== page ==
METHOD 1 (if you’re painting both surfaces that are meeting, 2 different colors)
Example: You are painting the walls and ceiling 2 different colors. OR, you’re painting 2 touching walls, 2 different colors, and have the paint for both.
We have been painting all of our ceilings white. (I know, some hate this choice…….but I LOVE white ceilings. They just seem to make my rooms look bigger and brighter.) So, to use this technique, I painted the ceilings white and overlapped onto the walls just a bit. Then, I let the ceilings dry completely. Next, I taped off the walls, by placing tape on the ceilings right along the edges.
Then, I used my CEILING PAINT and painted along the edge of the tape that meets up with my walls. The reason why, is that your ceiling paint is then able to seep under the edges of the tape that weren’t able to seal completely because of the textured surfaces. But, since it’s the same paint color, it’s seeping into those cracks and it’ll blend in with the ceiling. And you’ll never even notice. So, all you need to do is paint a narrow line right along the edge of the tape (and it can overlap onto the wall…..no biggee). But be sure it’s enough paint to fill in those little gaps where the tape can’t quite reach.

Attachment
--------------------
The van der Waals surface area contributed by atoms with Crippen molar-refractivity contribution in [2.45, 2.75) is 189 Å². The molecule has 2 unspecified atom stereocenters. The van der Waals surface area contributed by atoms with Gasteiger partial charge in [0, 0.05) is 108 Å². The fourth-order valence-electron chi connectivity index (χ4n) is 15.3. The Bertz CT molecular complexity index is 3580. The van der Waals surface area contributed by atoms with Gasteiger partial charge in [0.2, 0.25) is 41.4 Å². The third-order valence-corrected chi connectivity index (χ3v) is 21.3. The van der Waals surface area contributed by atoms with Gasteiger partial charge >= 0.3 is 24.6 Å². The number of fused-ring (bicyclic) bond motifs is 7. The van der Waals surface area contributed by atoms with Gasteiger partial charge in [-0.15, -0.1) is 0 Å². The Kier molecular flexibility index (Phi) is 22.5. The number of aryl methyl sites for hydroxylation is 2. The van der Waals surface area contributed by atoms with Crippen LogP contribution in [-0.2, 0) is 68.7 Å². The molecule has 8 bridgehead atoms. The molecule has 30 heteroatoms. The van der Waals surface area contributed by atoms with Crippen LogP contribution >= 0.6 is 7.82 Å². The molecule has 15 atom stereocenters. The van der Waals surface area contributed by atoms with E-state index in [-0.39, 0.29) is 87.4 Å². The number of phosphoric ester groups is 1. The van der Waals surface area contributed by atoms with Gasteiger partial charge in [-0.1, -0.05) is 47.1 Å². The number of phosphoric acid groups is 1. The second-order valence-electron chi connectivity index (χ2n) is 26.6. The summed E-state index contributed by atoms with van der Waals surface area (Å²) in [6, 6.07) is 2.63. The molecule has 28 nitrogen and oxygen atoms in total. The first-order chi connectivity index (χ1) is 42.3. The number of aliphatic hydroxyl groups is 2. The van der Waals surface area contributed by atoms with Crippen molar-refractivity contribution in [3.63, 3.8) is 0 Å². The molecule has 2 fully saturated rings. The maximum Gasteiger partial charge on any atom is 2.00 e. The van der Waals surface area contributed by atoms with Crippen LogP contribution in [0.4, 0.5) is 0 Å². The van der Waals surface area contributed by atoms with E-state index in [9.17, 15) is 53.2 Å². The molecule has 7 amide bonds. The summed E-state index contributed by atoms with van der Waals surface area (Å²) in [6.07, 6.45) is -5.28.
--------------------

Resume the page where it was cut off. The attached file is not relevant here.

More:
Then, I let it dry completely. While it was drying, I started to paint my wall color with a roller and just left a gap at the top where the tape was.
After that narrow strip of ceiling paint was dry, I then grabbed my wall paint and painted right over the top of it, filling in the gap on the wall where I hadn’t painted yet. And just keep in mind, the tape is still there……so it’s still keeping the wall paint off the ceiling.
Now, you don’t have to let the wall paint dry before pulling off the tape. In fact, it’s better if you don’t. Because when it dries, the tape becomes a bit more stuck and the paint lines become more rigid. You won’t ruin it if you wait…..but I have just had better luck if I pull off the tape while the paint is still wet.
As you pull, you will see your perfectly straight line appear. And LOOK……no leaks!!!!
Also, if you look closely at your tape, you’ll see the paint that seeped under the cracks of the tape. And that’s why this works…….it’s only the white ceiling paint that seeped under, blocking the wall paint from leaking.